- Jesse Dean, only found in 1891 and a family tree, children aged 6, and 1 in 1881 (occupation wharf labourer).
Of the seven found five were miners. All seven had children who would be of school age in 1885.
At a meeting of the Brownhills School Board in November 1881, Mr Passey reported that he had visited parents of children who had not attended school as required: Norton Canes 275, Ogley Hay 254, Walsall Foreign 237, and Hammerwich 248. That is a total of 1,014 children, more than twice as many as in 1889. Based on Mr Passey’s 1881 report, average absence was 416, so there must have been some return visits?
The comparable overall average attendance for 1884 was 77% and in 1889 75%. Does that mean times were harder in 1881? Maybe not. Elemetary education between age 5 and 10 became compulsory under the Act of 1870. Nationally, average attendance was only 82% by 1893. It seems that Mr Passey’s efforts (and the fines imposed by the Board) helped to gradually increase attendance (3):
“The contacts between the enforcement authorities and the working class population took place on two levels – the informal contacts in their neighbourhood or home, and the formal ones in the attendance meeting or court. Garland has shown that bt the end of the nineteenth century, surveillance and monitoring of the working class family was being undertaken by a bewildering variety of voluntary, charity and official bodies. Of all these, the activities of the school attendance office were the most pervasive and widespread, especially in urban areas.”
Were there any factors to indicate why people in this area were struggling in this period? Those of Andrew’s Kindred who left the area to find work in Derbyshire moved in about 1875-1880. It might be that large families had outgrown the opportunities available in the Brownhills area and people moved in response to advertisements for labour elsewhere. I have not found anything to indicate that local pay was significantly different from other places.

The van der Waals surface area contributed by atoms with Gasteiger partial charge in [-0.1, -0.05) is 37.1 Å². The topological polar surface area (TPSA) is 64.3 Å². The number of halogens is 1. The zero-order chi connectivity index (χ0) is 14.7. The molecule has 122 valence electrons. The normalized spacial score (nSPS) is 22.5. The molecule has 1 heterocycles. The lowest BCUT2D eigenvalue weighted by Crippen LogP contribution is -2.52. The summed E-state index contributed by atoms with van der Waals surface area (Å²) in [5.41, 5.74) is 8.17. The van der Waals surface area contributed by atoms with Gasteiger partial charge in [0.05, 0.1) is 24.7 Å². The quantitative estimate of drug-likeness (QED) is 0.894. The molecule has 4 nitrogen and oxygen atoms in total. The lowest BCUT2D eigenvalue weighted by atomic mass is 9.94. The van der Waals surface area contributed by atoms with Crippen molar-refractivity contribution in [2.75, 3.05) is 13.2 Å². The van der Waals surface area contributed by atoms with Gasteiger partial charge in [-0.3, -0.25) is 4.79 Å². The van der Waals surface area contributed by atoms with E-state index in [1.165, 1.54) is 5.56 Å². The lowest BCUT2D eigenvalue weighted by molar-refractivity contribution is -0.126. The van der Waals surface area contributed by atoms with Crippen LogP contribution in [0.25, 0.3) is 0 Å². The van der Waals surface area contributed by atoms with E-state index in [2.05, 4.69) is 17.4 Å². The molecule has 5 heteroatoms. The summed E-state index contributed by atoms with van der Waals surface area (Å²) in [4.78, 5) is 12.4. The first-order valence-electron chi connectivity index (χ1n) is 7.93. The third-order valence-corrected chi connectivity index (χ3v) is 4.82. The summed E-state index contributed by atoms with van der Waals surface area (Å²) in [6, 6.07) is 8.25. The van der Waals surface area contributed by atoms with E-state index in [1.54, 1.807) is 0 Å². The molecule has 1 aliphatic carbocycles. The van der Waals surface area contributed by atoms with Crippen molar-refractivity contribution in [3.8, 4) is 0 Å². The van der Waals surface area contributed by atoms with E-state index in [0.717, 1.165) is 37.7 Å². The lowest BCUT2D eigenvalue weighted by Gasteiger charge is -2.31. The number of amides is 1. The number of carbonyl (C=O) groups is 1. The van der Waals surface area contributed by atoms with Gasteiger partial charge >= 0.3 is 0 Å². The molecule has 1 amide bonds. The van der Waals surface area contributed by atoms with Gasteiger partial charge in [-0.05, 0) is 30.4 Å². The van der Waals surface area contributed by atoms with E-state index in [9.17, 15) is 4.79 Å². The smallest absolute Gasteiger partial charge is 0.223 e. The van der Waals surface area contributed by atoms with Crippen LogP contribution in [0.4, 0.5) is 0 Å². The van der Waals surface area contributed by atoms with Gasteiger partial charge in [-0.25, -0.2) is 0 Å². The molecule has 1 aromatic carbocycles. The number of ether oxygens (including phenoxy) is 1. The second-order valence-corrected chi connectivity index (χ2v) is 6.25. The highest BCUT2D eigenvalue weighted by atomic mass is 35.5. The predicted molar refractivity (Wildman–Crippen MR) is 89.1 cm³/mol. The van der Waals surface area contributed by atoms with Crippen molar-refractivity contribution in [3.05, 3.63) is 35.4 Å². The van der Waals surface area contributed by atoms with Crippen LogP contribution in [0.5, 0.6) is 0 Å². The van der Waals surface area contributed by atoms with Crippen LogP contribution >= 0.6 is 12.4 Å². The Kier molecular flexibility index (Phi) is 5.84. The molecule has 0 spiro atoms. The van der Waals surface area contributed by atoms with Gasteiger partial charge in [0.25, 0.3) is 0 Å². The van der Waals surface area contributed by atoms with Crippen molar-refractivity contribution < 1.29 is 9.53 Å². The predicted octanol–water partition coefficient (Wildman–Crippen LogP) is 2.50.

Were there circumstances peculiar to the men summonsed and fined in this case?
James Cain and family seem to have been frequently on the wrong side of the law. In 1878 son James was had up for using a catapult and fined 6s and 12s costs. At the same Sessions wife Martha was bound over to keep the peace for six months, plus costs, having threatened to give her neighbour “a good hiding”. In 1879 wife Martha and daughter Ellen were imprisoned for stealing 100 lbs (pounds) (about 45 kg) from Hanbury, the coal mine owner. In 1890 James Caine, hawker, Brownhills, was charged with receiving goods he knew to be stolen. Various items in his possession had been stolen by three soldiers from Whittington Barracks, allegedly.
In 1888 John Gibson was again fined 2s. 6d. for not sending children to school. Others appear in the press for drunk and disorderly behaviour, assault, and theft. Jesse Dean, wharf labourer, would probably be among the less well paid.
It appears that the overall average attendance rates set out in the 1881 and 1884 reports to the Local Board were at about the regional and national average (2). It appears, then, that families in Brownhills were just as likely to send their children to school as anyone else, indeed more likely than in Cornwall or the Industrial North, and that other contributory factors, such as truancy, were therefore also average.
In the cases of the men prosecuted in 1885, perhaps there were particular difficulties, but there appears to have been no general decline in local economic circumstances relative to other parts of the region of the country. It is just the way it was.
Notes / Sources
1. Cook & Stephenson, 2011, The Longman Handbook of Modern British History 1714-2001, 4th ed., p254.
2. Sheldon, N, 2007, School Attendance 1880-1939: a study of policy and practice in response to the problem of truancy (a dissertation for D.Phil., Manchester College, Oxford). Online from Bodleian Library, note pp 52 and 84.
3. As 2, p98.
Various articles in the Lichfield Mercury.